d. My own custom simulator.  I did this more for fun (and to put up my middle finger to a banker that wanted to charge me 4K for the same thing) but I also can create infinite customization to test things out: variable longevity; weird spending in terms of spend trends, spend shocks, planned discontinuities, spend volatility, etc; different types and  durations of income streams; dynamic asset allocation; non-normal alternative return distributions; different shapes of mortality expectation; return suppression regimes; utility functions, fail magnitude metrics; etc etc. You get the idea.  The jury is out, way out, on whether this complexity helps anything in my planning. But it is free and customizable. 

e. "Simulation-like" tools that are close to but not quite simulation.  I'll list these under "other tools in the toolbox" below.  Examples might include things like what I list below in 7c, 7d and several of the equations in 7h.

How these tools are used, as I mentioned in item 6, is the million dollar question and I probably won't answer it in a satisfying way here.  For me, I think in terms of thresholds, trends, and triangulation.  Is there a difference between a 6% fail rate and a 9% fail rate? probably not.  Is there a difference between 10% and 90%? Uh, yeah.  So some threshold level makes sense but picking one is hard.  Academics have mentioned 30% somewhere in papers I have read but where does that come from?  It seems high even if it is meaningful.  Then, also, I think a trend approach works ok as well. This is akin to the statistical process control method I mentioned above for spending.  If ruin rate is trending down, cool.  If it it trending up, at whatever level, that might require a change in posture, from slouching in one's retirement seat to sitting forward on the chair.  Simulation can't predict the future but it can tell you when you need to pay attention.  Finally, since all models have strengths, weaknesses, and explicit or implicit biases, I like to triangulate across multiple models. This is not strictly a "model averaging" approach though that is ok too. Since some models are more sensitive than others to changes in assumptions they can act as an early warning indicator. The other less sensitive models keep you from over-reacting too soon.

7. Other Tools in My Tool Box.  Because I have been blogging on this topic for a couple years, I have collected a bunch of tools and equations that also inform what I try to do. I am not necessarily recommending these, nor are some of them really available, but since this post is more or less an inventory of "what I use myself" I felt compelled to call them out.  Here are some of my "other" tools:

a. Judgment. This may seem obvious but I keep my judgment aroused so that it is aware of what I am doing and so I don't go too far off the deep end. This may be the best tool of all…but with a proviso for the next item…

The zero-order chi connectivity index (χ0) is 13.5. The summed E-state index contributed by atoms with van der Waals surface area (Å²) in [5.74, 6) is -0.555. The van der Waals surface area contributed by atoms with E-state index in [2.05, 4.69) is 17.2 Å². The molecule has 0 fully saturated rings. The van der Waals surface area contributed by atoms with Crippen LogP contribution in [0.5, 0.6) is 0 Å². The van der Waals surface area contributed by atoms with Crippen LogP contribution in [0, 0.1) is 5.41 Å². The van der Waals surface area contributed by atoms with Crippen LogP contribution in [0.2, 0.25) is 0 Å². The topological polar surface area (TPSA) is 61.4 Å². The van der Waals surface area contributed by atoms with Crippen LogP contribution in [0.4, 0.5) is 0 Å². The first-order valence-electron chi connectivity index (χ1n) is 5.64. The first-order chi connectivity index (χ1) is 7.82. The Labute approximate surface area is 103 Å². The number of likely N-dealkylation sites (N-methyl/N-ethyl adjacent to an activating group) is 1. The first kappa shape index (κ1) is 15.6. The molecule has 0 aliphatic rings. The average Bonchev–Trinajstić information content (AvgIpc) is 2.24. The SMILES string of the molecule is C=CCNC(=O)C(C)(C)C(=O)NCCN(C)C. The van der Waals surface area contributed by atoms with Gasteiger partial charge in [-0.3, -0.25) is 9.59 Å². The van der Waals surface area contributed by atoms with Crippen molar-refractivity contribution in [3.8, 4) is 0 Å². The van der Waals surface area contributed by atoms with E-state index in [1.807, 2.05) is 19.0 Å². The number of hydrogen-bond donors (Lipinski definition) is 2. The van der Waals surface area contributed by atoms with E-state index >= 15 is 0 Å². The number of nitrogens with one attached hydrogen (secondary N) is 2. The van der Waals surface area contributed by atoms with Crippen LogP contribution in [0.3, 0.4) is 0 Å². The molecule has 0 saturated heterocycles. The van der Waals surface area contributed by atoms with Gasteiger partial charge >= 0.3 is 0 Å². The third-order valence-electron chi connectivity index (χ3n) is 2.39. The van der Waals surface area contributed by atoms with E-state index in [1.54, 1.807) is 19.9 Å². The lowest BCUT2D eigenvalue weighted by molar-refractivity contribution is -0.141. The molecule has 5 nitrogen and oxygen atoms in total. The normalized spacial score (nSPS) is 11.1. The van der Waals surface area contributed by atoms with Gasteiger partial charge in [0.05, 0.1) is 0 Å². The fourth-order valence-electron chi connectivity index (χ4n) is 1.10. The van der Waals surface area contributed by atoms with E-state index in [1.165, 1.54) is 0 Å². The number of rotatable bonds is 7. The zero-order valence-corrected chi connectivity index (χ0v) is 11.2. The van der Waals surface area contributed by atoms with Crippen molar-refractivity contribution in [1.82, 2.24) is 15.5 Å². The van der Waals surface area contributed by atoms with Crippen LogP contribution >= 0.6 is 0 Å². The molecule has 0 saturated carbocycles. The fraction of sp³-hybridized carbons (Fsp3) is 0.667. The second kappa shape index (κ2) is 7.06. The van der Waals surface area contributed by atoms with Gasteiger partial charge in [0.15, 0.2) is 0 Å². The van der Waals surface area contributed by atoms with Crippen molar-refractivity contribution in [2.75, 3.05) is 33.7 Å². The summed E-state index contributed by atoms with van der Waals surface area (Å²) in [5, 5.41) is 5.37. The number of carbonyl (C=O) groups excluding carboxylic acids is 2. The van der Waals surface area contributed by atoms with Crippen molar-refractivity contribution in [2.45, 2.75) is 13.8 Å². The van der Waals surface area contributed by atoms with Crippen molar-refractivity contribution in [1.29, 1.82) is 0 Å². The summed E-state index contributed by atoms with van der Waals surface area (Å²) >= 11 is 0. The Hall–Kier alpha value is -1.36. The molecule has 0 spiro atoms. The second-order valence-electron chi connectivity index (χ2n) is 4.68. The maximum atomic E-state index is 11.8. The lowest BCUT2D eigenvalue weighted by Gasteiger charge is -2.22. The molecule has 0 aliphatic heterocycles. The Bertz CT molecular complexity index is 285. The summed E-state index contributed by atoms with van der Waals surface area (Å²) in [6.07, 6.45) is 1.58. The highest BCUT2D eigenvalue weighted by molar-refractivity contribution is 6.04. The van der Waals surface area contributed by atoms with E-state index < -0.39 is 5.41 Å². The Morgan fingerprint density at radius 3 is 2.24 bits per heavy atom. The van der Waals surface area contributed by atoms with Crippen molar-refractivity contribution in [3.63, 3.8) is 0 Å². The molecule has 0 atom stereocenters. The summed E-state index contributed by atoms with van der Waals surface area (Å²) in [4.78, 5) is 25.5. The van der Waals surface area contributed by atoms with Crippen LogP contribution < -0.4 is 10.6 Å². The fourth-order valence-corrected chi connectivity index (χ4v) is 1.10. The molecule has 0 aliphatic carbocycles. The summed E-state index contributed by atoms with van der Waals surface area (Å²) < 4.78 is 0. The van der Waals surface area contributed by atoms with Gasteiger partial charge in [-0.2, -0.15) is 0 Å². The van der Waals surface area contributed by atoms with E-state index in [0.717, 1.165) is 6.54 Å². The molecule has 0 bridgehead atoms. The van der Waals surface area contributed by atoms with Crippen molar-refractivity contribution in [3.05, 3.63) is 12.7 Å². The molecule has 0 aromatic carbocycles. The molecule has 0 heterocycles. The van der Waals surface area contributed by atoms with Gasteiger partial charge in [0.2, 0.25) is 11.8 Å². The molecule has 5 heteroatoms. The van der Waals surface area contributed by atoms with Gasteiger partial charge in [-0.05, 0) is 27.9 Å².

b. Behavioral awareness. I educate myself on destructive behavioral biases in investing, allocating, spending etc.  I am as prone as anyone to things like panic selling, anchoring, and confirmation bias. There are a million others.  Awareness keeps me from (sometimes) making dumb decisions. It also informs how I structure my setup.  An advisor friend keeps telling me I should just manage all of my own capital but this (behavioral problems) is one reason I like to get a little help which in the end isn't too expensive, though I know we could get it down a little more if I pressed. 

c. The Kolmogorov equation. This is a partial differential equation that evaluates the lifetime risk of ruin.  I have a spreadsheet form written in VBA I got from Professor M. Milevsky though I also re-wrote it in R just for fun and to see what it was doing.  This equation is akin to what one would get out of a simple MC sim with variable longevity.  It is thought of as an analytic approach vs simulation but if you look at the way it uses a finite differences approach to come up with a ruin estimate, it looks more like simulation than it doesn't though it really kinda isn’t simulation.  I find it useful because it is a fast summary statistic and the spreadsheet lends itself to really fast flexible what-if analysis.  One could argue that it is too simple (ignoring the fact that it is a PDE) and that all the unique things about a particular retiree are lost.  But then on the other hand we can argue, with a good hand I think, on the case for relative simplicity, you know, Bonini's paradox and all....

d. My "FRET" (flexible ruin estimation) tool for estimating lifetime risk of ruin. This models the same process as the Kolmogorov equation and comes up with the same result but without the differential equation.  It is transparent about what is being modeled and lends itself to simple analytic clarity (and speed).  While it uses a mini-sim to model portfolio longevity it is not really a Monte Carlo simulator -- depending on how you look at it.  That mini-sim feature, though, allows me to model non-gaussian distributions which I find useful.  I don't know yet of anyone but me that has or does this so this is not likely to be a tool for anyone but me and for me it is more of a novelty and a research tool. So far though I like it better than the previous tool.